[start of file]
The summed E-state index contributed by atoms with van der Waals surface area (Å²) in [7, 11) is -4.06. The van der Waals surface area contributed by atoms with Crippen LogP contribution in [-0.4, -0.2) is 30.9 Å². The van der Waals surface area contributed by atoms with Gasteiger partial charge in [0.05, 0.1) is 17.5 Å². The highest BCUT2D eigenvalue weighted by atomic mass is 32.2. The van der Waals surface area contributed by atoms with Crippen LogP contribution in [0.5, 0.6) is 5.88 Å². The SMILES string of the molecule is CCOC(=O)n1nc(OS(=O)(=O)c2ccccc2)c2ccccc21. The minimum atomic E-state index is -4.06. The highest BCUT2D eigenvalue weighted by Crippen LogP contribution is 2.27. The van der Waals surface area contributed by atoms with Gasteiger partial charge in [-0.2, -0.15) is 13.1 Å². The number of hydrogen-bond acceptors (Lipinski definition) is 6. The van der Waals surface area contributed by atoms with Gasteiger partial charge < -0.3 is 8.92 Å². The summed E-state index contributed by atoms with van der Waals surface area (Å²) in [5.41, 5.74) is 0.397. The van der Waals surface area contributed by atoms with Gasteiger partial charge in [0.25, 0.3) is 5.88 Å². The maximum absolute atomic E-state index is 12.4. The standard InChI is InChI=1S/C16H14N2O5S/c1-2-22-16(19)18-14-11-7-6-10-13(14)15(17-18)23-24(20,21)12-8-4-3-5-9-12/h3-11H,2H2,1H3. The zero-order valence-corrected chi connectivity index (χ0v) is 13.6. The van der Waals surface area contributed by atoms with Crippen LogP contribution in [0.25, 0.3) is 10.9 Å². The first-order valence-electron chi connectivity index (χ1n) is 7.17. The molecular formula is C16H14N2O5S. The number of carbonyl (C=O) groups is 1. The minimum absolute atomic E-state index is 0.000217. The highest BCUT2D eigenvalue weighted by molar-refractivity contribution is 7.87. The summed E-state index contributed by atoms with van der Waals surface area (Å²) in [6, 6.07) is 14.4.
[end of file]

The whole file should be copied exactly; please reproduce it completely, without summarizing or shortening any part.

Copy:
The summed E-state index contributed by atoms with van der Waals surface area (Å²) in [7, 11) is -4.06. The van der Waals surface area contributed by atoms with Crippen LogP contribution in [-0.4, -0.2) is 30.9 Å². The van der Waals surface area contributed by atoms with Gasteiger partial charge in [0.05, 0.1) is 17.5 Å². The highest BCUT2D eigenvalue weighted by atomic mass is 32.2. The van der Waals surface area contributed by atoms with Crippen LogP contribution in [0.5, 0.6) is 5.88 Å². The SMILES string of the molecule is CCOC(=O)n1nc(OS(=O)(=O)c2ccccc2)c2ccccc21. The minimum atomic E-state index is -4.06. The highest BCUT2D eigenvalue weighted by Crippen LogP contribution is 2.27. The van der Waals surface area contributed by atoms with Gasteiger partial charge in [-0.2, -0.15) is 13.1 Å². The number of hydrogen-bond acceptors (Lipinski definition) is 6. The van der Waals surface area contributed by atoms with Gasteiger partial charge < -0.3 is 8.92 Å². The summed E-state index contributed by atoms with van der Waals surface area (Å²) in [5.41, 5.74) is 0.397. The van der Waals surface area contributed by atoms with Gasteiger partial charge in [0.25, 0.3) is 5.88 Å². The maximum absolute atomic E-state index is 12.4. The standard InChI is InChI=1S/C16H14N2O5S/c1-2-22-16(19)18-14-11-7-6-10-13(14)15(17-18)23-24(20,21)12-8-4-3-5-9-12/h3-11H,2H2,1H3. The zero-order valence-corrected chi connectivity index (χ0v) is 13.6. The van der Waals surface area contributed by atoms with Crippen LogP contribution in [0.25, 0.3) is 10.9 Å². The first-order valence-electron chi connectivity index (χ1n) is 7.17. The molecular formula is C16H14N2O5S. The number of carbonyl (C=O) groups is 1. The minimum absolute atomic E-state index is 0.000217. The highest BCUT2D eigenvalue weighted by molar-refractivity contribution is 7.87. The summed E-state index contributed by atoms with van der Waals surface area (Å²) in [6, 6.07) is 14.4.